What is a dietary supplement? Congress defined the term "dietary supplement" in the Dietary Supplement Health and Education Act (DSHEA) of 1994. A dietary supplement is a product taken by mouth that contains a "dietary ingredient" intended to supplement the diet. The "dietary ingredients" in these products may include: vitamins, minerals, herbs or other botanicals, amino acids, and substances such as enzymes, organ tissues, glandulars, and metabolites. Dietary supplements can also be extracts or concentrates, and may be found in many forms such as tablets, capsules, softgels, gelcaps, liquids, or powders... DSHEA places dietary supplements in a special category under the general umbrella of "foods," not drugs, and requires that every supplement be labeled a dietary supplement. http://www.cfsan.fda.gov/~dms/ds-oview.html what Probiotics and prebiotics are components present in foods, or that can be incorporated into foods, which yield health benefits related to their interactions with the gastrointestinal tract (GI). (Emphasis added.nm) Probiotic microorganisms can be found in both supplement form and as components of foods and beverages. These bacteria and yeasts have been used for thousands of years to ferment foods. Certain yogurts and other cultured dairy products contain such helpful bacteria, particularly specific strains of Bifidobacteria and Lactobacilli. Not all bacteria present in fermented milk products or yogurt have a probiotic effect. For this reason, in order to consider a Lactobacillus or Bifidobacterium a probiotic, the specific strains selected must exert a clinically established health benefit. Prebiotics are found naturally in many foods, and can also be isolated from plants (e.g., chicory root) or synthesized (e.g., enzymatically, from sucrose)see below, Examples of Probiotics and Prebiotics.' In order for a food ingredient to be classified as a prebiotic, it has to be demonstrated, that it: (a) is not broken down in the stomach or absorbed in the GI tract, (b) is fermented by the gastrointestinal microflora; and (c) most importantly, selectively stimulates the growth and/or activity of intestinal bacteria associated with health and wellbeing. Probiotic bacteria taken together with prebiotics that support their growth are called synbiotics.' Both work together in a synergistic way more efficiently promoting the probiotics benefits. International Food Information Council Foundation http://www.ific.org/publications/factsheets/preprobioticsfs.cfm Probiotics%20and%20Prebiotics%20Found%20in%20the%20Foods%20We%20Eat Chart Examples of Probiotics and Prebiotics Class/Component Source* Potential Benefit Probiotics Certain species and strains of Lactobacilli, Bifidobacteria, Yeast Certain yogurts, other cultured dairy products, and non-dairy applications May improve gastrointestinal health and systemic immunity Prebiotics Inulin, Fructo-oligosaccharides (FOS), Polydextrose, Arabinogalactan, Polyols''lactulose, lactitol Whole grains, onions, bananas, garlic, honey, leeks, artichokes, fortified foods and beverages, dietary supplements and other food applications May improve gastrointestinal health; may improve calcium absorption Chart adapted from International Food Information Council Foundation: Media Guide on Food Safety and Nutrition: 2004-2006. *Examples are not an all-inclusive list Probiotics are now a multi-billion-dollar, dietary supplement business which is built upon extremely little research data. In order to follow the 1994 ruling, the U.S. Food and Drug Administration with the support of Congress is currently pushing this industry to base its claims and products on scientific research. Research as shown that dietary habits need to be altered for most people whether for continued or improved good health. The conclusions and recommendations from the various chapters in this book will provide a basis for those important factors of change by industry with new uses. Animal studies and early clinical ones will lead to new uses and studies. Particularly the cutting edge experimental and clinical studies from Europe will provide novel approaches to clinical uses through their innovative new studies. Bioactive Foods in Health Promotion: Probiotics and Prebiotics brings together experts working on the different aspects of supplementation, foods, and bacterial preparations, in health promotion and disease prevention, to provide current scientific information, as well as providing a framework upon which to build clinical disease treatment studies. Since common dietary bacterial preparations are over-the-counter and readily available, this book will be useful to the growing nutrition, food science, and natural product community that will use it as a resource in identifying dietary behavioral modifications in pursuit of improved health as well as for treatment of specific disease, as it focuses on the growing body of knowledge of the role of various bacteria in reducing disease risk and disease. Feature: Heavy emphasis on clinical applications (benefits and/or lack thereof) as well as future biomedical therapeutic uses identified in animal model studies Benefits: Focused on therapies and data supporting them for application in clinical medicine as complementary and alternative medicines Feature: Key insights into gut flora and the potential health benefits thereof. Benefit: Health scientists and nutritionists will use this information to map out key areas of research. Food scientists will use it in product development. Feature:Information on pre-and probiotics as important sources of micro-and macronutrients Benefit: Aids in the development of methods of bio-modification of dietary plant molecules for health promotion. Feature: Coverage of a broad range of bacterial consituents Benefits: Nutritionists will use the information to identify which of these constituents should be used as dietary supplements based on health status of an individual Feature: Science-based information on the health promoting characteristics of pre-and probiotics Benefits: Provides defense of food selections for individual consumption based on health needs and current status Feature: Diverse international authoring team experienced in studying prebiotics and probiotics for medical practice Benefits: Unusally broad range of experiences and newly completed clinical and animal studies provides extended access to latest information.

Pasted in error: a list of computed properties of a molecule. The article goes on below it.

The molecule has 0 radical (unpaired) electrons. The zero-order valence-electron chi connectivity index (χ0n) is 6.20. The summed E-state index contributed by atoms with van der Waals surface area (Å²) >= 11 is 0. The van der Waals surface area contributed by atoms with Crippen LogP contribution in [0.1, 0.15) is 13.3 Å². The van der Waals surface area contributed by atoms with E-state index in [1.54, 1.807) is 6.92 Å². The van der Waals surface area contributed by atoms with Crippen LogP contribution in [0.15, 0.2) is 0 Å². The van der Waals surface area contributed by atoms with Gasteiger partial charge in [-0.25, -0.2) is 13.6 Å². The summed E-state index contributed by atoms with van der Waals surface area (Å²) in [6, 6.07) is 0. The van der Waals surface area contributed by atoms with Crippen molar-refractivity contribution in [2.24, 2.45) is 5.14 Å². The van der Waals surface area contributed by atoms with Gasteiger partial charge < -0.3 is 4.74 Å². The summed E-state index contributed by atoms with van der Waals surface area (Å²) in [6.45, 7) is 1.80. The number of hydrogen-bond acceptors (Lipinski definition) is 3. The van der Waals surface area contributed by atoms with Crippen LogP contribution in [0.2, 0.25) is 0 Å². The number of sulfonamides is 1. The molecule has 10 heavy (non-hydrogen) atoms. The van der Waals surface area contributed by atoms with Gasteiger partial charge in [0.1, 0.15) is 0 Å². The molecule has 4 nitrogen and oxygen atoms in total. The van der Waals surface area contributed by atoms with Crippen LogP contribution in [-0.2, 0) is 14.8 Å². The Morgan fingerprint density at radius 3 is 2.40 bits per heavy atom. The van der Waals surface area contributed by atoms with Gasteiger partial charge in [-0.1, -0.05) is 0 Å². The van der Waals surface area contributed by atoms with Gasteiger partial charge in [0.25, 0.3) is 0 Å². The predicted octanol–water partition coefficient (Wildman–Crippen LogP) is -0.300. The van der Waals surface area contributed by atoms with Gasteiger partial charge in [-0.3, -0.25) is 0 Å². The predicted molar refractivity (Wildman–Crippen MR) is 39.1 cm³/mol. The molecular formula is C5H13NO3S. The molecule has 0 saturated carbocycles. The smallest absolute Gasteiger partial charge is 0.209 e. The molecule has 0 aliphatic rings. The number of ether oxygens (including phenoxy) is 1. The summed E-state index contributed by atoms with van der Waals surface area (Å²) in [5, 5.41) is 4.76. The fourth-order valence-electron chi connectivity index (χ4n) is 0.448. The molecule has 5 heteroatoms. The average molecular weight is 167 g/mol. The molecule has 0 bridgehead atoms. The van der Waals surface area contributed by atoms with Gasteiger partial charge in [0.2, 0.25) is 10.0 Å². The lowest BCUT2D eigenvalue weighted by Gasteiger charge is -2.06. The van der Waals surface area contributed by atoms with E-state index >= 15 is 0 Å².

ASJC Scopus subject areas
- General Agricultural and Biological Sciences